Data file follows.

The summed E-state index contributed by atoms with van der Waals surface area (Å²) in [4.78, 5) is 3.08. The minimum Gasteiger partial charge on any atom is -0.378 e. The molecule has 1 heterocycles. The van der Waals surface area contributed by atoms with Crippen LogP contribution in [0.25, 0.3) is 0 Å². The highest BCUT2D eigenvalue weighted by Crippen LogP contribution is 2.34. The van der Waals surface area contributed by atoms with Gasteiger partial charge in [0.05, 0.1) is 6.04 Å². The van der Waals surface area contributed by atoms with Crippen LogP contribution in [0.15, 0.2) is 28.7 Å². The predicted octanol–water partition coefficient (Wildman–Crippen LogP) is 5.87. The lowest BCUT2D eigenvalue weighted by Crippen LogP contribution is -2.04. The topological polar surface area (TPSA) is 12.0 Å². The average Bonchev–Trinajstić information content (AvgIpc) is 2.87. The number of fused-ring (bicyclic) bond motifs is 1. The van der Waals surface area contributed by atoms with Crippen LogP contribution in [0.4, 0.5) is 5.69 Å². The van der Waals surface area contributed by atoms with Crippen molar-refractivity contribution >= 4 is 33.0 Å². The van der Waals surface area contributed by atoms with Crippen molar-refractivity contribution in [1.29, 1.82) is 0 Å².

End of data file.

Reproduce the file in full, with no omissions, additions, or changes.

The summed E-state index contributed by atoms with van der Waals surface area (Å²) in [4.78, 5) is 3.08. The minimum Gasteiger partial charge on any atom is -0.378 e. The molecule has 1 heterocycles. The van der Waals surface area contributed by atoms with Crippen LogP contribution in [0.25, 0.3) is 0 Å². The highest BCUT2D eigenvalue weighted by Crippen LogP contribution is 2.34. The van der Waals surface area contributed by atoms with Gasteiger partial charge in [0.05, 0.1) is 6.04 Å². The van der Waals surface area contributed by atoms with Crippen LogP contribution in [0.15, 0.2) is 28.7 Å². The predicted octanol–water partition coefficient (Wildman–Crippen LogP) is 5.87. The lowest BCUT2D eigenvalue weighted by Crippen LogP contribution is -2.04. The topological polar surface area (TPSA) is 12.0 Å². The average Bonchev–Trinajstić information content (AvgIpc) is 2.87. The number of fused-ring (bicyclic) bond motifs is 1. The van der Waals surface area contributed by atoms with Crippen LogP contribution in [0.4, 0.5) is 5.69 Å². The van der Waals surface area contributed by atoms with Crippen molar-refractivity contribution >= 4 is 33.0 Å². The van der Waals surface area contributed by atoms with Crippen molar-refractivity contribution in [1.29, 1.82) is 0 Å².